There are only two tragedies in life: one is not getting what one wants, and the other is getting it. Oscar Wilde
Films about backing one’s dreams appeal to us all. This one comes with a disclaimer in the title: La La Land is where dreams become reality; it’s not the real world. For most of us, there is compromise and complication, along with a large dose of the basic machinery of life. But even in La La Land, (is it a play on Los Angeles/LA?) success is not without cost.
The opening scene – a traffic jam in LA transformed into an exuberant dance sequence involving hundreds of people and cars – sets the mood. In this film, writer and director Damien Chazelle has managed to simultaneosly sustain optimism and probe doubt, intermingling a love story with two creative journeys.
The friction between what we want and what is possible, and the role of risk in our lives is beautifully teased out in this film. Two creative people – a musician, Sebastian (Ryan Gosling) and an actress Mia (Emma Stone) are living in LA trying to get their dreams off the ground. (Interestingly they never refer to her as an actor). It’s hard work. Six years of waitressing and auditioning have led nowhere for Mia, and Sebastian has just been fired from his job playing trite background tunes in a restaurant because he couldn’t stick to the playlist.
The score, including original pieces by Justin Hurwitz is mesmerising, and the choreography makes you want to join in. But what this film is really about is the price we are willing to pay for our dreams. And the price we ask from other people. It’s clear from the outset that these two are extremely talented. Is that enough? It’s a perennial question. Does the cream always rise to the top? Sooner or later, or even often, there will be that moment of despair and desperation. The inevitable question that has probably been asked many times by others, but finally needs an answer from oneself: – am I really good enough at this?
Ideally when that dark moment comes your way, someone is beside you believing in your dream. This is the person who will probably be asked to pay – some more, some less, but at significant cost – for sharing the dream. How much and at what personal cost? In this story, that question is addressed in an utterly believable way.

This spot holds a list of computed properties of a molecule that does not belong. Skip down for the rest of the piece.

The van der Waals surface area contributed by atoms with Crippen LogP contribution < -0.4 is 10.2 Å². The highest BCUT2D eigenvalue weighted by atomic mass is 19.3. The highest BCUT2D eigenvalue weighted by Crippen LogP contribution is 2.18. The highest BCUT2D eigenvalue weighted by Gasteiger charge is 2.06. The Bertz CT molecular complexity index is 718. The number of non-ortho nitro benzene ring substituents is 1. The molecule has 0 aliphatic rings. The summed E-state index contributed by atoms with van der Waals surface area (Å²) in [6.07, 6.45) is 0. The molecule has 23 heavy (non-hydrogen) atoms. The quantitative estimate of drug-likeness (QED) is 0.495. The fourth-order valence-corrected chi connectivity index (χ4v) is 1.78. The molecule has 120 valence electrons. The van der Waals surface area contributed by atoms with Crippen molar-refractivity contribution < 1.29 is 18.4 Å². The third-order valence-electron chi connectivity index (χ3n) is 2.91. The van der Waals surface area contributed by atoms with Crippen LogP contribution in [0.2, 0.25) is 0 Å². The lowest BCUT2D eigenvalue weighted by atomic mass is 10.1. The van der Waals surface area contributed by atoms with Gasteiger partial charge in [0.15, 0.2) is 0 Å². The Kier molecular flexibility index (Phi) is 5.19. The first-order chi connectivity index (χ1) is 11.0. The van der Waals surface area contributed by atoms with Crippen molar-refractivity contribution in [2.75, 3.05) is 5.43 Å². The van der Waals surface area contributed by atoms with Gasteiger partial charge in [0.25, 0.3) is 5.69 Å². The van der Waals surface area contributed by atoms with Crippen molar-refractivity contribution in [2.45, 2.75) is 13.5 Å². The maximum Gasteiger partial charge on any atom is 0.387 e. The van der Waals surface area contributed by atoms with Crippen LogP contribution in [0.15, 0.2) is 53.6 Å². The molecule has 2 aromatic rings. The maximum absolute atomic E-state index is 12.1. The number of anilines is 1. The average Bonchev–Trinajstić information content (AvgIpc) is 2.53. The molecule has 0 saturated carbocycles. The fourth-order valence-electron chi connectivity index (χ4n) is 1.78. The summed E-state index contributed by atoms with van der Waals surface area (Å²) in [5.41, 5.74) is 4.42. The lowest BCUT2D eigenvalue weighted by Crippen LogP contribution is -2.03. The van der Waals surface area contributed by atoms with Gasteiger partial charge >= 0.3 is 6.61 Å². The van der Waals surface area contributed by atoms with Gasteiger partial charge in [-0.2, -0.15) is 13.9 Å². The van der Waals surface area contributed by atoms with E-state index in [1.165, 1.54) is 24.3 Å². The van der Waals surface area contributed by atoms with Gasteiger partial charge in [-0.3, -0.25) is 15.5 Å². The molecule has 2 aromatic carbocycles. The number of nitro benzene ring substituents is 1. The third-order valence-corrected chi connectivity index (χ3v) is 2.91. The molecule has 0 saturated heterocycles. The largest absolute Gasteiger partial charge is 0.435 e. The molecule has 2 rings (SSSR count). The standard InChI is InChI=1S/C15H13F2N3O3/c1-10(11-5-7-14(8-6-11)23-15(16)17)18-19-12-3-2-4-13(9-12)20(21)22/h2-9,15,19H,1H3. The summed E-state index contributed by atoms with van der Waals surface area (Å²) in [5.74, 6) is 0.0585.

History is replete with examples of the sacrifices that have been made for artists’ dreams. Van Gogh’s brother Theo, sent funds, letters of support and networking opportunities his way. Rodin’s wife Camille Claudel, was a talented sculptor, almost completely eclipsed by her husband. Vermeer had eleven children and completed a mere two paintings per year; the effect of his work on his family life must have been significant. For Mia and Sebastian, what they can give to each other is weighed against what they must give to their own dream.
Yeats writes in The Choice
The intellect of man is forced to choose
perfection of the life, or of the work,
And if it take the second must refuse
A heavenly mansion, raging in the dark.
When all that story’s finished, what’s the news?
In luck or out the toil has left its mark:
That old perplexity an empty purse,
Or the day’s vanity, the night’s remorse.
One of the lovely things about this film is its ability to leave happiness incomplete. The world doesn’t end if you don’t get everything you want. In this sense, this movie is not about La La Land at all, but about ordinary lives. Getting some things is a wonder; can we count it as enough? The mixture of wistfulness, longing, but also of acceptance in the final moments of this film suggest that perhaps, compromise is not the enemy after all. Perhaps the all or nothing stakes in which we tend to cast life, and in which we certainly cast stories, are really the stuff of la la land, but not of La La Land.